Welsh Slate in action again at the world’s first Iron Church.
Work is due to start this month (June) on the second phase of a unique patent slate roofing project which will safeguard a Grade 1-listed pioneering building currently on the Heritage at Risk register.
The project is the re-roofing of the 1814 St George’s Church in Everton, one of only two remaining world-renowned cast iron churches, both in Liverpool (the other being the 1815 St Michael’s in the Hamlet, Aigburth, otherwise known as the “Pink Church”.). Both buildings were designed and built by Mersey Iron Foundry owner John Cragg and the accountant turned architect Thomas Rickman. They developed a novel system to prefabricate church buildings and patented the iron and slate construction details.
The roofing system for Phase Two comprises 75m2 of large “modular” 20mm riven slabs of Welsh Slate ranging in size from 750mm x 850mm to 1,450mm x 850mm, employing a single-lap and laid almost flat (at a very low pitch of 7˚).
These were originally pinned onto the deep cast iron rafters set onto a hessian and putty sealant, employing an overlapping protective capping slate at all butt joints. A second ‘sarking’ layer of slate was employed resting on the lower lip of the iron rafters and these formed the underside of the ceiling. This created a cavity between the two layers of slate, effectively forming a very early rainscreen system.
Described by English Heritage as one of the earliest and most thorough uses of industrial materials in a major building, they are two of the first and only remaining examples of prefabricated and modular architecture in the world, hence their Grade I listing. The development of this cast iron architecture is believed to have paved the way for multi-storey framed buildings and ultimately the skyscraper.
Specialists in the restoration of historic buildings, Finlason Partnership Ltd (FPL) is appointed as church architects for both of the cast iron churches, and is completing a series of repair works valued at more than £1.25 million. These tackle almost every aspect – roofs, towers, re-pointing, window repairs, internal redecoration and heating systems.
The unique patented, almost flat slate roof at St George’s had suffered from continual water ingress and damage to the cast iron structure and decay had reached a dangerous state. Investigation by FPL highlighted the need for modern detailed design to respect the historic fabric and the original principles of the iron founder and architect.
Due to financial limitations FPL proposed a two-phase strategy for replacing St George’s roof, the first phase focusing on the nave roof which was in the worst condition, and the second phase reinstating the remainder – the chancel and four porch roofs.
FPL designed a solution to the inherent faults (primarily, the putty degrading) and Phase One completed in June 2015. The nave (pictured right) was reroofed with a complete new treated timber substructure incorporating drainage zones, insulation and a new inner waterproof membrane with timber members supporting the slate panels.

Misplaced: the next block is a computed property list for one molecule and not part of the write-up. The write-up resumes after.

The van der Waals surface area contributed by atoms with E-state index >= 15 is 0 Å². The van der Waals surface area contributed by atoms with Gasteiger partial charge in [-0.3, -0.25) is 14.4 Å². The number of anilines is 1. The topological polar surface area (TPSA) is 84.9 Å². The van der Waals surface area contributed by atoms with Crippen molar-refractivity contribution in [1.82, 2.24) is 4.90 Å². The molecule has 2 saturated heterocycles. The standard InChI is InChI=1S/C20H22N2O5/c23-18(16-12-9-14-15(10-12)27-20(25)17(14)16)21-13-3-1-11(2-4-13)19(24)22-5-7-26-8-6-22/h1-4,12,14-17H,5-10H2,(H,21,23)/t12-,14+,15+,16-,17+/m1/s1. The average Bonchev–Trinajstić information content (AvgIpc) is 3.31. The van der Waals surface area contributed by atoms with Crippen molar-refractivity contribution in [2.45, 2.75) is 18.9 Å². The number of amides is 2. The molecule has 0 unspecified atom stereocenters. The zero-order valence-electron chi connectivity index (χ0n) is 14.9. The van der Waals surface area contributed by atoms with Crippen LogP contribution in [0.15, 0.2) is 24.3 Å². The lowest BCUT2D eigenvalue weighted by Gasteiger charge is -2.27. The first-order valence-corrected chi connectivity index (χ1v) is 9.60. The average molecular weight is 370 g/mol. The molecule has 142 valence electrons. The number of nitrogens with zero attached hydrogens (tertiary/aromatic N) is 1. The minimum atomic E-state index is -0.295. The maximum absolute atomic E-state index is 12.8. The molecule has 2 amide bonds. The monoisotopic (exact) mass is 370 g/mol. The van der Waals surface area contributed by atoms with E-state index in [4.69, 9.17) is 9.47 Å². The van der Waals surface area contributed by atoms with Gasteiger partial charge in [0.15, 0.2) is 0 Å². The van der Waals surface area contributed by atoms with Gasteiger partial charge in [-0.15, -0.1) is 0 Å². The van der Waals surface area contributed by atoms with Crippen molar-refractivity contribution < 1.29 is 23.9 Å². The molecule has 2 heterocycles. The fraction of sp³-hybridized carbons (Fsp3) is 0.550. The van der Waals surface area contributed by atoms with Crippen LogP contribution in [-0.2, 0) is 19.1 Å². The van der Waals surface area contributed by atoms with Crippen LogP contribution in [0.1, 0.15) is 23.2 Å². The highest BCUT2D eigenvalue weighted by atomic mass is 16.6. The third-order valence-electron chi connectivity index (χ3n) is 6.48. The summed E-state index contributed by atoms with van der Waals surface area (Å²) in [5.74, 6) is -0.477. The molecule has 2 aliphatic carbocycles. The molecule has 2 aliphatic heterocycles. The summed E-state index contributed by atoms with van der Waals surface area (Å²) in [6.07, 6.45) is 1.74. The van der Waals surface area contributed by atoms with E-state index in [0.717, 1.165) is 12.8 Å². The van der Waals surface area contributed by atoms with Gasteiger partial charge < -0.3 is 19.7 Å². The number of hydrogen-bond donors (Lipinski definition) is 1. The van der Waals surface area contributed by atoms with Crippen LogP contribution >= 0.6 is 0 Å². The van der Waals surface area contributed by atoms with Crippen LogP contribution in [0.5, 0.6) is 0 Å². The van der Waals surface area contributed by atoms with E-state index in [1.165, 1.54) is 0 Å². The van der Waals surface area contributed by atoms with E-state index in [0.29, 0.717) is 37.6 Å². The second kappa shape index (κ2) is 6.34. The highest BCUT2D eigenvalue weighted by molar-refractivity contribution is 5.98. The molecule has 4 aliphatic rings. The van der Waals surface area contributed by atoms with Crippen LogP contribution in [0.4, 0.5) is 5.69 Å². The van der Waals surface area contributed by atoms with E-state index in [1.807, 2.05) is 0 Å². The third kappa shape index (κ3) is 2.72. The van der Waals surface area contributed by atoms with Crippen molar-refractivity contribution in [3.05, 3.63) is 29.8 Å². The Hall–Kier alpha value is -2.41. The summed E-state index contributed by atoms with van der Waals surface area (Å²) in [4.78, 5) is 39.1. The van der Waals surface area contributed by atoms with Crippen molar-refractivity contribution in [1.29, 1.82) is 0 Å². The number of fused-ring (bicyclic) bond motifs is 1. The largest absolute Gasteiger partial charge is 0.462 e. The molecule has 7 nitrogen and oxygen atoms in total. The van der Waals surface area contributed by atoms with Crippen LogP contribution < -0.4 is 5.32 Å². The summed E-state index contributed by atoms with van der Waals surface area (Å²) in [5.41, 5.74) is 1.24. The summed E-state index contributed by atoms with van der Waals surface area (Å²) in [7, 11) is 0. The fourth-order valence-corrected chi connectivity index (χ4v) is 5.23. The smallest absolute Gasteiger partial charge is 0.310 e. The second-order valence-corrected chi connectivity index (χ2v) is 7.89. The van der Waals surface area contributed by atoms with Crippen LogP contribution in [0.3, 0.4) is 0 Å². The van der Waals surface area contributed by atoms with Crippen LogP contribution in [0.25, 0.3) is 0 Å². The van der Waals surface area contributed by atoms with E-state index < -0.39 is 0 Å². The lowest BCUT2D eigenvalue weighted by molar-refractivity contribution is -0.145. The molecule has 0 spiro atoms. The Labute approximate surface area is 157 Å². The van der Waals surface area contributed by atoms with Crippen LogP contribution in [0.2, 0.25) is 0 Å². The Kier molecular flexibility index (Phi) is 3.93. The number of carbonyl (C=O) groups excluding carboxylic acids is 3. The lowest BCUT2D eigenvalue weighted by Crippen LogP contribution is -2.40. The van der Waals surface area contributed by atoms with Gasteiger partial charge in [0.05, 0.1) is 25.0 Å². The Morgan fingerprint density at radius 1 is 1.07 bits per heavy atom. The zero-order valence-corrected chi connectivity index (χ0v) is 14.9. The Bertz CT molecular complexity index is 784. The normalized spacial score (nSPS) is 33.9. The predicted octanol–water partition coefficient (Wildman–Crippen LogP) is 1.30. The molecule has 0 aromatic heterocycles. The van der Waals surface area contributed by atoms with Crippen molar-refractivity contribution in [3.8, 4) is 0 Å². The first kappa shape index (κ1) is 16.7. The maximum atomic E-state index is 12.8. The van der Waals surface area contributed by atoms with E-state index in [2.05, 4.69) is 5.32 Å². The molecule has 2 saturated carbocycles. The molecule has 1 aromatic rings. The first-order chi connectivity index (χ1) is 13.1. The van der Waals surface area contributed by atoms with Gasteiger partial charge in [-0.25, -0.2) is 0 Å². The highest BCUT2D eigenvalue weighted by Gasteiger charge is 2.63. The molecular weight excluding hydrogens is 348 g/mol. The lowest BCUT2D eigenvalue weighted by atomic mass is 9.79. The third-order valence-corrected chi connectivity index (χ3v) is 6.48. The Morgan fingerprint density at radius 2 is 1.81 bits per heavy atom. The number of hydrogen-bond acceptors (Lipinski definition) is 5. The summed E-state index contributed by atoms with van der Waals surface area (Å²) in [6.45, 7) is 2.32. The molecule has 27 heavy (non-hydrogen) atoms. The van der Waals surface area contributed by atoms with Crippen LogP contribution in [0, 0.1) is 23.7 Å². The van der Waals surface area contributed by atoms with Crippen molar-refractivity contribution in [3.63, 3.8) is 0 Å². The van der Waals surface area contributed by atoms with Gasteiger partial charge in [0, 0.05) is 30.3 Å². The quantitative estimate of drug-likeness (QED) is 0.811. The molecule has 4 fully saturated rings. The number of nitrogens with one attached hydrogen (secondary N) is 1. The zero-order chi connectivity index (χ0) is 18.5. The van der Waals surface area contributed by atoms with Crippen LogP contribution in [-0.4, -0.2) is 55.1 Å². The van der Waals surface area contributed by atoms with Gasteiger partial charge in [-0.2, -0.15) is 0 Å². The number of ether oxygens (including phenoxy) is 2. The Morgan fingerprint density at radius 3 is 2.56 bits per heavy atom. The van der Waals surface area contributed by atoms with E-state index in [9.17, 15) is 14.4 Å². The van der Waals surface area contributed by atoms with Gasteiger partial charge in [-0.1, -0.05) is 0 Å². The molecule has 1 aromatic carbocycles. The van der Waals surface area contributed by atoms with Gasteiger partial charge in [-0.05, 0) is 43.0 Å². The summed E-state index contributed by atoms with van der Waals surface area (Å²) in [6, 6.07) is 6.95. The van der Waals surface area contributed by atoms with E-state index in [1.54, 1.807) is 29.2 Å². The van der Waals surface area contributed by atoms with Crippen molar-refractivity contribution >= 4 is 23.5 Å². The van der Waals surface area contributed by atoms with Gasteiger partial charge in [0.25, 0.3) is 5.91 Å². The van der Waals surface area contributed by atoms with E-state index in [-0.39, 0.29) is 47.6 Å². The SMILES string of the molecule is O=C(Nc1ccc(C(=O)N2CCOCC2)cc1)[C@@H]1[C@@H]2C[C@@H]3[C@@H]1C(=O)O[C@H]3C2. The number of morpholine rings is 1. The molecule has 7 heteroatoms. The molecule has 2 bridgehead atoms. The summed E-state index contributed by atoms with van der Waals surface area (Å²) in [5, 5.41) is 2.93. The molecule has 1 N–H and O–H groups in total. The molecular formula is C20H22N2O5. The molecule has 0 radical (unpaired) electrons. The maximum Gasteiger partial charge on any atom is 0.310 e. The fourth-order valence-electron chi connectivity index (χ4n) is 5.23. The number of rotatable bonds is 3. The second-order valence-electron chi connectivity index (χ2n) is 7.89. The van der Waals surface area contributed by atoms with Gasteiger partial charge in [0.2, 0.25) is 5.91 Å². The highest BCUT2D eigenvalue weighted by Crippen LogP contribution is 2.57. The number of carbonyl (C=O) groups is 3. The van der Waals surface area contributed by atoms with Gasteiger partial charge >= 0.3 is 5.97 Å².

Specialist Chester-based sub-contractors RoofAbility carried out the highly unusual slating. A modern system of stainless steel fabricated clips and fixings into the new timber support system was designed by FPL to support the load of the slate and resist movement.
RoofAbility used a variety of Welsh Slate’s Penrhyn Heather Blue 20mm riven slates – 1,350mm x 950mm, 700mm and 650mm, and 950mm, 700mm and 650mm x 200mm as the capping slates – over 300m2 of one half of the roof. The Welsh slates on the other half were re-used and those which could not be re-used were recycled.
Roofer Stephen Turner said: “The project was very challenging as we had not done this type of reroof before. Installing the slates was particularly so as handling their size and weight had to be a two-man job. Added to this were the stainless steel brackets that each had to be bent for the individual size and thickness of the slates.
“The job was also difficult because of access to the church and getting the new slate to the roof level, with weather also a factor as we were so high up in Liverpool. But the Welsh slates performed excellently.”
FPL then helped the church to successfully secure a further £230,000 of funding to undertake Phase Two, the contract for which has been awarded to Manchester-based Mather and Ellis stonemasons. This phase will see the replacement of the remaining roofs (south-west porch pictured left) employing similar construction details as devised for Phase One.
FPL maintains that while St George’s is widely acclaimed as the world’s first ‘iron’ church it would be more fitting to be known as the ‘Iron AND Slate’ church as it is not only an influential and important piece of architecture due to its use of cast iron but integral to this was the widespread use of slate in this composite construction.
“The work at St George’s Church is considered an exemplary project which has expanded the industry’s knowledge on historic roofing techniques and as a template for the training of slate roof professionals,” said FPL director Alex Finlason.
Videos on the reroofing of St George’s nave are available to view at http://www.stoneroof.org.uk/historic/Historic_Roofs/Everton.html.